Starting in the 1980s, Edward Thorp and Richard Dennis showed remarkable success by combining technical trading methods with elementary statistics. Soon enough, quantitative labs like The Morgan Stanley ATP group, headed by Nunzio Tartaglia, opened shop in 1986 by establishing more advanced techniques. A year later in 1987, Adams, Harding, and Leuck started a quantitative London-based fund called Man AHL. In 1987, two years after joining Morgan Stanley, David Shaw decided to start his own quantitative fund DE Shaw & Co. That same year James Simons renamed his Monemetrics to Renaissance Technologies to emphasise its new quantitative focus. A couple of years on, in 1989, Israel Englander launched Millennium Management and since there has been an exponential increase in the money managed by quantitative hedge funds.
This surge in systematic and quantitative trading funds and machine learning and statistical techniques was no coincidence; it took place in tandem with the proliferation of computers. In 1980, Sinclair in the U.K. sold a home computer for £99.95, that is less than £500 in today’s money. In 1981, IBM announced its Personal Computer, which became the basis of the modern personal computer industry. This advance not only led to improved computation power but also improved storage capacity and data processing ability. It allowed for the collection of large datasets, which was in turn used by faster and more powerful computers to mathematically scour for patterns in financial data to find predictive trading signals. Throughout this period, much of what we now referred to as machinelearning has already been well tried and tested by these firms. Neural networks, nonparametric kernel regressions, and dynamic programming methods were already experimented with by ex-IBM folk and notable academics at Renaissance Technologies in the late 1980s.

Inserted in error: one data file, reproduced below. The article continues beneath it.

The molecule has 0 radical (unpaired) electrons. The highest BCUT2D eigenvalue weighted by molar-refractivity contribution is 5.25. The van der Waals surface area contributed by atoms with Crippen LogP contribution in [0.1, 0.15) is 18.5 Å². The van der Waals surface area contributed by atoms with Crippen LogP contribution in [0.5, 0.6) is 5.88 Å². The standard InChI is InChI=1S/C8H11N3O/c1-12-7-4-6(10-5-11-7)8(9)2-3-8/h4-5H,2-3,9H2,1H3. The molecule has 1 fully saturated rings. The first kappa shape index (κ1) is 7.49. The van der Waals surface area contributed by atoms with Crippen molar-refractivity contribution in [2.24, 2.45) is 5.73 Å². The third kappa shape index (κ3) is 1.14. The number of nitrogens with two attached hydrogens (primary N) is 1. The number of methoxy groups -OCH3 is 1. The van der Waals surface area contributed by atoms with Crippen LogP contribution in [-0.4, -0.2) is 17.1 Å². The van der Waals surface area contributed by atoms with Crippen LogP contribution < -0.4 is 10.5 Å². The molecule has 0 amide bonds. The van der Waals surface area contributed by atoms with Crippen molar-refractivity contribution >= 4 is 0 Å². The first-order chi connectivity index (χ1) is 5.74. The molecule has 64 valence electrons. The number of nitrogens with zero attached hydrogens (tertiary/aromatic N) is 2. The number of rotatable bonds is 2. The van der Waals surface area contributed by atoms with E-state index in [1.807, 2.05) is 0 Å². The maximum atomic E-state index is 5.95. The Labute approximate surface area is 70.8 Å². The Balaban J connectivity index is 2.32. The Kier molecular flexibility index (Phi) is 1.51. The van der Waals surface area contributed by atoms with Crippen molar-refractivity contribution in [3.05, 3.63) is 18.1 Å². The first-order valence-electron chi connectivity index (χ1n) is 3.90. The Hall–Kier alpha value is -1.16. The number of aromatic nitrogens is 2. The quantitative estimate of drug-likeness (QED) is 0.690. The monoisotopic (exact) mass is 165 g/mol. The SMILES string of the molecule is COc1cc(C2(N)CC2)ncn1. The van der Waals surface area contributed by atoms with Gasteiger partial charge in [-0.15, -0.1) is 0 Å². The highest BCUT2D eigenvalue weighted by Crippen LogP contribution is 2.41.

In recent years, researchers have been leveraging machine learning methods like reinforcement learning strategies to develop end-to-end solutions like fully automated derivative trading businesses. These methods effectively allow one to model any portfolio of derivatives like options and futures. The agent is exposed to an environment that consists of the market and other real-world constraints and then asked to hedge a position with a set of available securities using neural networks.
We have moved from a world where the rules are automatically learned from data instead of being hardcoded by developers. In so doing, machine learning has increased the subset of economically viable programmable processes.
This shift could have vast implications for all industries. Will automated derivative businesses exhibit improved hedging performance for lower fees and hence proliferate like exchange-traded funds? Will the systemic risks posed by a derivative market worth $1.2 quadrillion, inhibit any automation due to regulatory constraints?
In conclusion, the financial robot has been 60 years in the making, and it is only starting to stand on its own two feet, the implication of which are yet unknown.
 Wall Street Journal, April 23, 1962, p. 4
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 The Wall Street Journal, April 23, 1962 p 4